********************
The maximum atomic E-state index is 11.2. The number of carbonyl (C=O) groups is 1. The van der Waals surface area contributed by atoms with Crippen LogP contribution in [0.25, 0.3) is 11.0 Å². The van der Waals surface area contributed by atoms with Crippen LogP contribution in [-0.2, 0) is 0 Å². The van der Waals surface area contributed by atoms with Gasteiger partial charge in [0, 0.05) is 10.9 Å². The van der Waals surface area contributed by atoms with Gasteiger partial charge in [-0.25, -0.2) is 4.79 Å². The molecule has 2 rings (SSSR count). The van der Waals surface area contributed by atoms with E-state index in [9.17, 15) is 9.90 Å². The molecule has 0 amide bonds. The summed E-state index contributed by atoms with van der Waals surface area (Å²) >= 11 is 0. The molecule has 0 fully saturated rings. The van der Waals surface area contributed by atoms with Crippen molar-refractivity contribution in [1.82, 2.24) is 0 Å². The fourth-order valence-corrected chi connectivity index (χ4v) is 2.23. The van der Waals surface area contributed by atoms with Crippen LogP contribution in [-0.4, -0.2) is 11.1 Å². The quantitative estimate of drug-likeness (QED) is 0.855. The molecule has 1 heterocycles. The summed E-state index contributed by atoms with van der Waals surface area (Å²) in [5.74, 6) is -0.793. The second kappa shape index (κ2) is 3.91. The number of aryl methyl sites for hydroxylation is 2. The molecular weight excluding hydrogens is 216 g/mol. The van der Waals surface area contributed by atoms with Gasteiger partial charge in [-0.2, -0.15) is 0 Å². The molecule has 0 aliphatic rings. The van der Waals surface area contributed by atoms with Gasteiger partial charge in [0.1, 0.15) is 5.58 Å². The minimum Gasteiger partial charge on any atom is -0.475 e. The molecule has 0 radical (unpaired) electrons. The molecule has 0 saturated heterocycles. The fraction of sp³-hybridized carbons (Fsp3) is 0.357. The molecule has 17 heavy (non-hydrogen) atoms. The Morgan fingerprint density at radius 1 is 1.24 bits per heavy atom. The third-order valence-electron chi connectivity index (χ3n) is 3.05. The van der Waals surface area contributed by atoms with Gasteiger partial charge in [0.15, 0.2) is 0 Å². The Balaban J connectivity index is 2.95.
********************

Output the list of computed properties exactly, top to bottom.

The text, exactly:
The maximum atomic E-state index is 11.2. The number of carbonyl (C=O) groups is 1. The van der Waals surface area contributed by atoms with Crippen LogP contribution in [0.25, 0.3) is 11.0 Å². The van der Waals surface area contributed by atoms with Crippen LogP contribution in [-0.2, 0) is 0 Å². The van der Waals surface area contributed by atoms with Gasteiger partial charge in [0, 0.05) is 10.9 Å². The van der Waals surface area contributed by atoms with Gasteiger partial charge in [-0.25, -0.2) is 4.79 Å². The molecule has 2 rings (SSSR count). The van der Waals surface area contributed by atoms with E-state index in [9.17, 15) is 9.90 Å². The molecule has 0 amide bonds. The summed E-state index contributed by atoms with van der Waals surface area (Å²) >= 11 is 0. The molecule has 0 fully saturated rings. The van der Waals surface area contributed by atoms with Crippen molar-refractivity contribution in [1.82, 2.24) is 0 Å². The fourth-order valence-corrected chi connectivity index (χ4v) is 2.23. The van der Waals surface area contributed by atoms with Crippen LogP contribution in [-0.4, -0.2) is 11.1 Å². The quantitative estimate of drug-likeness (QED) is 0.855. The molecule has 1 heterocycles. The summed E-state index contributed by atoms with van der Waals surface area (Å²) in [5.74, 6) is -0.793. The second kappa shape index (κ2) is 3.91. The number of aryl methyl sites for hydroxylation is 2. The molecular weight excluding hydrogens is 216 g/mol. The van der Waals surface area contributed by atoms with Gasteiger partial charge in [-0.2, -0.15) is 0 Å². The molecule has 0 aliphatic rings. The van der Waals surface area contributed by atoms with Gasteiger partial charge in [0.1, 0.15) is 5.58 Å². The minimum Gasteiger partial charge on any atom is -0.475 e. The molecule has 0 radical (unpaired) electrons. The molecule has 0 saturated heterocycles. The fraction of sp³-hybridized carbons (Fsp3) is 0.357. The molecule has 17 heavy (non-hydrogen) atoms. The Morgan fingerprint density at radius 1 is 1.24 bits per heavy atom. The third-order valence-electron chi connectivity index (χ3n) is 3.05. The van der Waals surface area contributed by atoms with Gasteiger partial charge in [0.15, 0.2) is 0 Å². The Balaban J connectivity index is 2.95.